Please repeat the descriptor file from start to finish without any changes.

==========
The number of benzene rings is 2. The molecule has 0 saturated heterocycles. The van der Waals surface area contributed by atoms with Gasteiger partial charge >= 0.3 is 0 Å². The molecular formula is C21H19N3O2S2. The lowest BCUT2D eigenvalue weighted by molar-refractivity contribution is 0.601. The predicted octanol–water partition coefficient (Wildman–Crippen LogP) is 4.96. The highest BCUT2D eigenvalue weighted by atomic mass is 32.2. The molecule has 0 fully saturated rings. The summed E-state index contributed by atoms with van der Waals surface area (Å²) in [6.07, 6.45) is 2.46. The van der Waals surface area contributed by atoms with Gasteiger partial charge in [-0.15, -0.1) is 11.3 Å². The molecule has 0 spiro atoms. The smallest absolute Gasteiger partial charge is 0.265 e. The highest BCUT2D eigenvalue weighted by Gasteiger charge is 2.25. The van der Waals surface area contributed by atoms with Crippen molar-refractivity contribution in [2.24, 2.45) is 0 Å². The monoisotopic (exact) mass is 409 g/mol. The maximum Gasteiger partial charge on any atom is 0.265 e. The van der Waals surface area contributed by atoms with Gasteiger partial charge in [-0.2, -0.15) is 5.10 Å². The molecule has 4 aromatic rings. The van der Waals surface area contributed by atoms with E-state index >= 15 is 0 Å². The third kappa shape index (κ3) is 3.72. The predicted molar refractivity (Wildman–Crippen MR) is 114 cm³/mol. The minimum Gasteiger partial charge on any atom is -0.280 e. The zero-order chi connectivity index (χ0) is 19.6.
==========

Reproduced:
The number of benzene rings is 2. The molecule has 0 saturated heterocycles. The van der Waals surface area contributed by atoms with Gasteiger partial charge >= 0.3 is 0 Å². The molecular formula is C21H19N3O2S2. The lowest BCUT2D eigenvalue weighted by molar-refractivity contribution is 0.601. The predicted octanol–water partition coefficient (Wildman–Crippen LogP) is 4.96. The highest BCUT2D eigenvalue weighted by atomic mass is 32.2. The molecule has 0 fully saturated rings. The summed E-state index contributed by atoms with van der Waals surface area (Å²) in [6.07, 6.45) is 2.46. The van der Waals surface area contributed by atoms with Gasteiger partial charge in [-0.15, -0.1) is 11.3 Å². The molecule has 0 spiro atoms. The smallest absolute Gasteiger partial charge is 0.265 e. The highest BCUT2D eigenvalue weighted by Gasteiger charge is 2.25. The van der Waals surface area contributed by atoms with Crippen molar-refractivity contribution in [2.24, 2.45) is 0 Å². The monoisotopic (exact) mass is 409 g/mol. The maximum Gasteiger partial charge on any atom is 0.265 e. The van der Waals surface area contributed by atoms with Gasteiger partial charge in [-0.2, -0.15) is 5.10 Å². The molecule has 4 aromatic rings. The van der Waals surface area contributed by atoms with E-state index >= 15 is 0 Å². The third kappa shape index (κ3) is 3.72. The predicted molar refractivity (Wildman–Crippen MR) is 114 cm³/mol. The minimum Gasteiger partial charge on any atom is -0.280 e. The zero-order chi connectivity index (χ0) is 19.6.